N. Korean leader boasts SLBM test was ‘greatest success’
SEOUL, South Korea – North Korea’s ruler on Thursday hailed a submarine-launched missile test as “the greatest success” and said it put the U.S. mainland within striking distance.
Kim Jong Un’s comments were full of North Korea’s trademark hyperbole, but the facts on the ground are increasingly giving the erratic leader something to brag about.
The Pukguksong, or Polaris, ballistic missile fired Wednesday traveled 310 miles from the eastern port city of Sinpo before crashing into the sea. It reportedly could have flown at least twice as far, but the North Koreans fired it at a high angle to avoid getting too close to Japan.
The technical success comes at a time of heightened tensions on the divided peninsula, with a new round of joint U.S.-South Korean war games that began on Monday.
The North Korean leader, who watched the launch from an observation deck, called it the “greatest success and victory,” and said the North had “joined the front rank of the military powers fully equipped with nuclear attack capability,” according to the state-run Korean Central News Agency.
KCNA confirmed the missile was fired at a high angle and used solid fuel. Several photos in North Korea’s official Rodong Sinmun newspaper showed the missile soaring into the sky and the ruler smiling and embracing officials who were with him.
“The U.S. mainland and the operational theater in the Pacific are now within the striking range of the [Korean People’s Army], no matter how hard the U.S. tries to deny it,” it said.
North Korea has test-fired nearly 20 missiles since the U.N. Security Council tightened sanctions March 2 to punish it for conducting its fourth nuclear test and a long-range rocket launch earlier in the year.
Most of those efforts were considered failures, including two other SLBMs, and analysts say the North is years away from developing a nuclear weapon that could reach the U.S. mainland.
But they also say North Korean scientists are learning from each try, and recent high-profile successes like Wednesday’s launch are raising alarms.
“Considering the North’s irrational decision-making system under the one-man dictatorship and the hard-to-predict character of Kim Jong Un, it is fair to say that the risks of the threats becoming real are very high,” South Korean President Park Geun-hye said Wednesday while visiting soldiers on the front lines.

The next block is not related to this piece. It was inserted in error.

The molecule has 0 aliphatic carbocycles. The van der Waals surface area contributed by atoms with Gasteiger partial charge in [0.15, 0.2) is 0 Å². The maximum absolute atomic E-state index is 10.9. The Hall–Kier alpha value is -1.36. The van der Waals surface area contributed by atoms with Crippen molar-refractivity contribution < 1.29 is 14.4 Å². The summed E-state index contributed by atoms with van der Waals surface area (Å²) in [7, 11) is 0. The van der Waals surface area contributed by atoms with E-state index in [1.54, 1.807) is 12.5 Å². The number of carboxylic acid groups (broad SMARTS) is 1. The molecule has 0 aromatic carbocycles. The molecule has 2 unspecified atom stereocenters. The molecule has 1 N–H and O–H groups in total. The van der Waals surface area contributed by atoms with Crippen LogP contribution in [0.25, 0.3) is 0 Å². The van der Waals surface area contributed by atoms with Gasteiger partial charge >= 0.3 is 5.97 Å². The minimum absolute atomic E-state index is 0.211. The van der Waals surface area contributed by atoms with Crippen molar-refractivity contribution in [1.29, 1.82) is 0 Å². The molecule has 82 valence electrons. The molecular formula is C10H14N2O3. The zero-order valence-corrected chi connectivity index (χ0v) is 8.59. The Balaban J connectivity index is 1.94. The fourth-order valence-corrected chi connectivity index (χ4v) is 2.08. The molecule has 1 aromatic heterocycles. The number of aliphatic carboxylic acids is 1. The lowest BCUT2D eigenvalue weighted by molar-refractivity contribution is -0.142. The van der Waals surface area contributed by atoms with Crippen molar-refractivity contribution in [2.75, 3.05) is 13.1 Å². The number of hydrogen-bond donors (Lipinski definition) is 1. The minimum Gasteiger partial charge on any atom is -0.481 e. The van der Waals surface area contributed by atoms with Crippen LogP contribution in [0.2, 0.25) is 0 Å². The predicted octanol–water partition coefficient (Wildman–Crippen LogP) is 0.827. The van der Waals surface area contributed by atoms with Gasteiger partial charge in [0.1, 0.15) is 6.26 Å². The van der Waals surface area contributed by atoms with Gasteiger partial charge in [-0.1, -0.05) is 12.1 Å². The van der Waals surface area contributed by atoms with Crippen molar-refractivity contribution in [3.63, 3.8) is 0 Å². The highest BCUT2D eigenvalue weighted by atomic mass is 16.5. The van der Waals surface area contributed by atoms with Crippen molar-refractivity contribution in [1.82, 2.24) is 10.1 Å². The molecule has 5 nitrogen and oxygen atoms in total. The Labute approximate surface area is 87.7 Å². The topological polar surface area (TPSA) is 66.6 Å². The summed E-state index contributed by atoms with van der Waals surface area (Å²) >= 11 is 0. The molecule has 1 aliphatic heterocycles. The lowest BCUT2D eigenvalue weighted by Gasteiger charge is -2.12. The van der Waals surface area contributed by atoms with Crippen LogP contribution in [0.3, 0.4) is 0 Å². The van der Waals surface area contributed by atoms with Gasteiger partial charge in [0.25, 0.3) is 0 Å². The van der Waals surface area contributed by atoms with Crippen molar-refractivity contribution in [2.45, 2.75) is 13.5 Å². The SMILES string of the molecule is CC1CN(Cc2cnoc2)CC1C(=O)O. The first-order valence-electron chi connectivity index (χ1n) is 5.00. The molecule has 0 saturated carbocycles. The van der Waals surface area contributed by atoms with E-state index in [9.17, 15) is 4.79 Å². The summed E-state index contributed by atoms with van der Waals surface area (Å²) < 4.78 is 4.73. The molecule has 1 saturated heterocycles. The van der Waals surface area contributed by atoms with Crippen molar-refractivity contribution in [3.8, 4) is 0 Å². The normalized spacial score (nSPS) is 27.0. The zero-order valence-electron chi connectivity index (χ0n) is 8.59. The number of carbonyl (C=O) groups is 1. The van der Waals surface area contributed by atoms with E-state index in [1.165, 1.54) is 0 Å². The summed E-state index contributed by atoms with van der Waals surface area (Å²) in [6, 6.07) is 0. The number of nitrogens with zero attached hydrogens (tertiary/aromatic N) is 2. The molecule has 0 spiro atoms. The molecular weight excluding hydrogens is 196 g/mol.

A U.S. think tank that monitors military activity in the communist country said the North still faces significant technological challenges in its SLBM program, including building a new class of submarine to carry the missile.
But at the current rate of development, it could be able to strike targets in the region by 2020, according to 38 North, a website run by the U.S.-Korea Institute at Johns Hopkins University.
“The North is demonstrating a nascent capability to strike at South Korea with an SLBM, thereby complicating ballistic missile defense planning and operations,” it said.
North Korea has several land-based missiles with a range that puts them in reach of U.S. bases in the region. Submarine-launched ballistic missiles would increase the threat because they’re harder to detect in advance.
“There were many people who said North Korea will never achieve its nuclear goals,” said Moon Keun-sik, an analyst at the Korea Defense and Security Forum. “Now there’s technical progress … and they’re showing it off.”
Pyongyang has vowed to continue with its ballistic missile program despite Security Council resolutions prohibiting it from using the technology.
The Security Council held a closed-door meeting late Wednesday to discuss the latest launch, but the debate was complicated by Chinese opposition to plans for the deployment of an advanced U.S. missile defense system in South Korea, The Associated Press reported.
The U.S. State Department also strongly condemned the missile test and urged the North “to refrain from actions and rhetoric that further raise tensions in the region and focus instead on taking concrete steps towards fulfilling its commitments and international obligations.”
North Korea has threatened to retaliate for a host of perceived insults, including joint military exercises that are held annually, U.S. sanctions against its leader, the defection of a senior diplomat earlier this month and the U.S. anti-missile battery.